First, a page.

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Phearin and Samby have four children and one on the way. Financially it is tough for them to provide for the children. However, they have no choice but to send their two eldest children (8 and 11 years old) to work collecting rubbish to earn money to buy food.
Samby fell ill a few years ago with a fever and is now permanently disabled. This has been hard for Samby and the family to adjust to financially, emotionally and socially. They travel 20kms every day to collect river snails for selling, working 10 to 12 hours per day. After all costs are paid for they are able to tale less than USD 5 per day. They leave the children unsupervised while they work to provide for the family.
When Khemara conducted the community education sessions to introduce childcare centres to Koh Dach, Phearin and Samby were happy to leave their children in a safe and educational environment.
Through Khemara’s public health project the family also receive free health checks.
Houn Navy always dreamt of being a stylist. At 28, she started a salon at a small scale offering hair dressing and selling nail products. She earned about $2/day in profit, which was hardly sufficient for her livelihood. That is when she learned about Khemara Income generation program, and approached us for a loan. With good personal reputation and a sound business plan, her loan request for $120 was approved. Since then, she used the loan to expand and scale up her business – from wedding gown rentals to hair product sales – which drove her daily profit up to $10-12/day. On good days, that figure goes up to $25/day.
Through the year Khemara supported her and gave her business advice such as bookkeeping and pricing lessons, and marketing tools such as posters to attract more customers. She has made her last repayment and through additional savings program with Khemara, has received $72 back.
She now has the financial start to help her children and be proud of her business.
Kroch Savang is a weaver and can provide basic income of an average 2 USD a day for her family by weaving fabrics. When we visited the family, she told us about personal experiences with her children’s development and about the changes she observed coming with it.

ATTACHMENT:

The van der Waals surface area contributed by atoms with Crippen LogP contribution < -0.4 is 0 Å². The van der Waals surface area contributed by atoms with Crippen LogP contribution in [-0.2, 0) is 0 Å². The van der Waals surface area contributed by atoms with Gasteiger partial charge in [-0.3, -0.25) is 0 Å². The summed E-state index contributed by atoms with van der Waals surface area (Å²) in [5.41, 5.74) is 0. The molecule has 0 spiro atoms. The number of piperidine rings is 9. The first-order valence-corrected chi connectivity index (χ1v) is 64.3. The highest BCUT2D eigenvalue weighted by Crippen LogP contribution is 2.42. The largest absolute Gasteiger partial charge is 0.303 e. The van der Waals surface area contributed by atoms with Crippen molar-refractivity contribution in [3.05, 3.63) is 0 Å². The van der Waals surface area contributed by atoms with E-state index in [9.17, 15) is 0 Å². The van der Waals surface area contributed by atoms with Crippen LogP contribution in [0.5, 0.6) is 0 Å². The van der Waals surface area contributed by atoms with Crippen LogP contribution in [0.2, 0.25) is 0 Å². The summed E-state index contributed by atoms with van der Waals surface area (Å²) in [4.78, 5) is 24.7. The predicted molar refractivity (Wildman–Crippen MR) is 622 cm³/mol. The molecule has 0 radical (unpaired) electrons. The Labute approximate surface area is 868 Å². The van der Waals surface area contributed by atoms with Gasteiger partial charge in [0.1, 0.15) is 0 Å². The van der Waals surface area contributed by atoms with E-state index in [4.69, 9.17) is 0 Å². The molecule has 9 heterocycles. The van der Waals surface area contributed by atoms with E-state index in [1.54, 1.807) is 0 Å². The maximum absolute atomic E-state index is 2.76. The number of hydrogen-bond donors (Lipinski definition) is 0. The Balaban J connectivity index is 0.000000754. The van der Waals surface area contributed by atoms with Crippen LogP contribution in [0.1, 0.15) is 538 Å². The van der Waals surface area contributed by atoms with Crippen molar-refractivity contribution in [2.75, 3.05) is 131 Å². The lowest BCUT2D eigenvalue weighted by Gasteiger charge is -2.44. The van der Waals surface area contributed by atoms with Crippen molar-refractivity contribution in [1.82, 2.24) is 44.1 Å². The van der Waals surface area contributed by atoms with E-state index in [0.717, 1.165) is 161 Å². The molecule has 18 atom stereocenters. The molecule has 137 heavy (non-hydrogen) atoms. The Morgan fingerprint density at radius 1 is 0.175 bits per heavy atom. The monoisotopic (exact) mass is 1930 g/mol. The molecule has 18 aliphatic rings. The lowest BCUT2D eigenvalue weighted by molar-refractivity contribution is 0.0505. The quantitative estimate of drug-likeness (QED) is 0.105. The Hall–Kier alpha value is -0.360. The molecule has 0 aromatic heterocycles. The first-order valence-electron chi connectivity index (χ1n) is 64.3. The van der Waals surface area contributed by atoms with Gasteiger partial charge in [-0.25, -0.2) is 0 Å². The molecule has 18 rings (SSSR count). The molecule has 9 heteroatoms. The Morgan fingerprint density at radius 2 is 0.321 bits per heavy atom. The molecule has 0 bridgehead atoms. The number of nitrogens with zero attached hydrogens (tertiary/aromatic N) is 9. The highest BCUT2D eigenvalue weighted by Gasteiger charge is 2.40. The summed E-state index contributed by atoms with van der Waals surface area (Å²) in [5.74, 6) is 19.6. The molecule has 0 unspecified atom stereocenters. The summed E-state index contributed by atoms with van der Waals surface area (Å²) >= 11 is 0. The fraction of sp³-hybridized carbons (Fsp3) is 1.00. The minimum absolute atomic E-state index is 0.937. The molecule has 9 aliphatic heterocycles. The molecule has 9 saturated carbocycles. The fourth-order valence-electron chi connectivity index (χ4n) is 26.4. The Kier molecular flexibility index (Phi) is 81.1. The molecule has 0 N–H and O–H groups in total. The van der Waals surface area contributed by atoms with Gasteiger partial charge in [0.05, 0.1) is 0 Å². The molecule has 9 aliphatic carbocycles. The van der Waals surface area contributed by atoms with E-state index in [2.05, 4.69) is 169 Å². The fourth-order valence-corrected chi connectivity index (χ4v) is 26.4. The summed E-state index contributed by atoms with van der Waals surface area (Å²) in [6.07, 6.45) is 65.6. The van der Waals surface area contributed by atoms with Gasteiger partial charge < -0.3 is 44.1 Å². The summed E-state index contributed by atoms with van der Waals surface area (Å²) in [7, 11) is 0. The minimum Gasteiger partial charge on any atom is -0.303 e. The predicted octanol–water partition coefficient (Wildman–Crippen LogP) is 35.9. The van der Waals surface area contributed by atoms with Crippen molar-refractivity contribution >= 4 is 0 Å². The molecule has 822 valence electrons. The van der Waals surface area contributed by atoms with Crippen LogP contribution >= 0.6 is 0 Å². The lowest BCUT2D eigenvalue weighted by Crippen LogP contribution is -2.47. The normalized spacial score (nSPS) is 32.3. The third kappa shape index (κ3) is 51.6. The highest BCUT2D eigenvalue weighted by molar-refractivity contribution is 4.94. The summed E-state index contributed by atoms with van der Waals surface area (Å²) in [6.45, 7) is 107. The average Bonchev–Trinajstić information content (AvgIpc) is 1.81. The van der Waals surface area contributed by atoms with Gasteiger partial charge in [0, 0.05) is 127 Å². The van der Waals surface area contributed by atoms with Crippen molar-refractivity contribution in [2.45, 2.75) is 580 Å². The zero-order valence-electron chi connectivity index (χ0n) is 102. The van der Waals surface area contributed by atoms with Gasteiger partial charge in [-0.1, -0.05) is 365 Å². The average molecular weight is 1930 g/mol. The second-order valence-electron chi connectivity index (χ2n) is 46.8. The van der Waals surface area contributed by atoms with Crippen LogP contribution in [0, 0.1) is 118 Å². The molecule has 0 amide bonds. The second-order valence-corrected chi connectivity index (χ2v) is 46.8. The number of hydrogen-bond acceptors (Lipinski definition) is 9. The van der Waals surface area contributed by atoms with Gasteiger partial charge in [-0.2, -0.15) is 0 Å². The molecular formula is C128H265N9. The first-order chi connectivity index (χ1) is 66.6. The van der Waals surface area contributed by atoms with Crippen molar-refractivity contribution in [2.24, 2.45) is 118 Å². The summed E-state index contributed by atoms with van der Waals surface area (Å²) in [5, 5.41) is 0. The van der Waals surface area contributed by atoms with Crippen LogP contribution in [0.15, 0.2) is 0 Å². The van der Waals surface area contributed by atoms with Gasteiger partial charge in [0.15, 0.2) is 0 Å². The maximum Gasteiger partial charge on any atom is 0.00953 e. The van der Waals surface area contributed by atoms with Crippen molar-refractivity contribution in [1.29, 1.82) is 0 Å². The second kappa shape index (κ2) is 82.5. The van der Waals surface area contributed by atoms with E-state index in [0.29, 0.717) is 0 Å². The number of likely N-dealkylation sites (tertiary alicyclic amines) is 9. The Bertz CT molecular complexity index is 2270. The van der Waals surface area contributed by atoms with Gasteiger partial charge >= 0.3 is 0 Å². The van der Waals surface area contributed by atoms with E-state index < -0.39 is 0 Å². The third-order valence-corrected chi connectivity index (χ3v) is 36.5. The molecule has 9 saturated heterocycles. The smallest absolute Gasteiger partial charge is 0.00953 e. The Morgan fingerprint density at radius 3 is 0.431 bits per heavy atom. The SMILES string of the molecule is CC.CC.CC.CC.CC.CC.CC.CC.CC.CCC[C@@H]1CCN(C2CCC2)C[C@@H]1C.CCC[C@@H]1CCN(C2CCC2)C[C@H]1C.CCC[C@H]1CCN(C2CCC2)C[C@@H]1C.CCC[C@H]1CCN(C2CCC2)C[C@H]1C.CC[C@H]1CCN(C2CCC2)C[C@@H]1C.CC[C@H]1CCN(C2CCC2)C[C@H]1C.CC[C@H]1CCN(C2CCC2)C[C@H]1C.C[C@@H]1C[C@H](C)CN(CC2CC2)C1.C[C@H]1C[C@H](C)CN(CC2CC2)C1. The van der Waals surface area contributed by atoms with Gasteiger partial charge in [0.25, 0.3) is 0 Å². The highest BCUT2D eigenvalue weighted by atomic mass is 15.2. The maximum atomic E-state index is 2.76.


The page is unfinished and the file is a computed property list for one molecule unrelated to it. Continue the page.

When her daughter Korn Racsa attended kindergarten on Koh Dach Island, her elder sister Korn Thyda was already going to school. Savang says that her two daughters developed in very different ways.
Thyda only attended kindergarten for a very short time. Being at school now, she has enormous difficulties connecting to the group. She can not take part in a lot of exercises, due to the lack of preparation and education. Racsa, on the other hand, quickly acquired many social skills. Savang would therefore like to send Thyda back to kindergarten for one year, so she can receive the best possible preparation for school and is able to make the same progress as Racsa.
Savang told us that the Khemara’s kindergarten did not only give her child the chance to receive pre-education in the best possible way, but also empowered her in her role as a mother.
This is the story of Chhai Chhaelon, a 44-year-old fish farmer who could improve her business with the support of SEWOH and became therefore as a real success example among our Beneficiaries.
Chhai Chhaelon had always tried to get her business up and to run a small fish farm to earn enough money for the whole family.
Since she never had enough start capital and not enough money to invest and to start up her business, she tried to catch the fish from the adjacent river independently and thus build up her fishing farm.
Unfortunately, she was never successful because there was one fundamental thing missing. The knowledge of fish cultivation. How do you keep a pond clean? how often do fish have to be fed? which fish feed is suitable for fish cultivation?
In addition, Chhai Chhaelon has had surgery due to her constant high blood pressure problems and still must pay for medical treatment today.